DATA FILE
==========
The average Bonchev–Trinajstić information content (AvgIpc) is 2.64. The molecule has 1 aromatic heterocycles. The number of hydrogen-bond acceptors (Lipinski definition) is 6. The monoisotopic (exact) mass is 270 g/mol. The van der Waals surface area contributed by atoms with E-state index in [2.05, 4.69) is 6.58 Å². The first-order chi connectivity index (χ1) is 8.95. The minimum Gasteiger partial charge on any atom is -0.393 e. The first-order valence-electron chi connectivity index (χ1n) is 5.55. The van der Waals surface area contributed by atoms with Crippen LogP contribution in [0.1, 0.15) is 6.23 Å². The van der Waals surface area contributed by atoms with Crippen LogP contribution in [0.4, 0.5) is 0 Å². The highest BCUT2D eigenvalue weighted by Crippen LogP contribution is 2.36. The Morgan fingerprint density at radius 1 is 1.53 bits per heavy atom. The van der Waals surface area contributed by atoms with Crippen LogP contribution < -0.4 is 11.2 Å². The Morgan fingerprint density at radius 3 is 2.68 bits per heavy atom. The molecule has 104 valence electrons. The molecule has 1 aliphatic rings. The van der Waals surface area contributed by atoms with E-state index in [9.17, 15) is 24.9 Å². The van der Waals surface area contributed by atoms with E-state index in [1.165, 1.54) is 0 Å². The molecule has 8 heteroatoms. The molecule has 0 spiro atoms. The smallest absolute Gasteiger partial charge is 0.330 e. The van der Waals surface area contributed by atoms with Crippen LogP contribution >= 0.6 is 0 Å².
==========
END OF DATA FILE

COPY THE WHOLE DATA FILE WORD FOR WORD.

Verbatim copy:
The average Bonchev–Trinajstić information content (AvgIpc) is 2.64. The molecule has 1 aromatic heterocycles. The number of hydrogen-bond acceptors (Lipinski definition) is 6. The monoisotopic (exact) mass is 270 g/mol. The van der Waals surface area contributed by atoms with E-state index in [2.05, 4.69) is 6.58 Å². The first-order chi connectivity index (χ1) is 8.95. The minimum Gasteiger partial charge on any atom is -0.393 e. The first-order valence-electron chi connectivity index (χ1n) is 5.55. The van der Waals surface area contributed by atoms with Crippen LogP contribution in [0.1, 0.15) is 6.23 Å². The van der Waals surface area contributed by atoms with Crippen LogP contribution in [0.4, 0.5) is 0 Å². The highest BCUT2D eigenvalue weighted by Crippen LogP contribution is 2.36. The Morgan fingerprint density at radius 1 is 1.53 bits per heavy atom. The van der Waals surface area contributed by atoms with Crippen LogP contribution < -0.4 is 11.2 Å². The Morgan fingerprint density at radius 3 is 2.68 bits per heavy atom. The molecule has 104 valence electrons. The molecule has 1 aliphatic rings. The van der Waals surface area contributed by atoms with E-state index in [9.17, 15) is 24.9 Å². The van der Waals surface area contributed by atoms with E-state index in [1.165, 1.54) is 0 Å². The molecule has 8 heteroatoms. The molecule has 0 spiro atoms. The smallest absolute Gasteiger partial charge is 0.330 e. The van der Waals surface area contributed by atoms with Crippen LogP contribution >= 0.6 is 0 Å².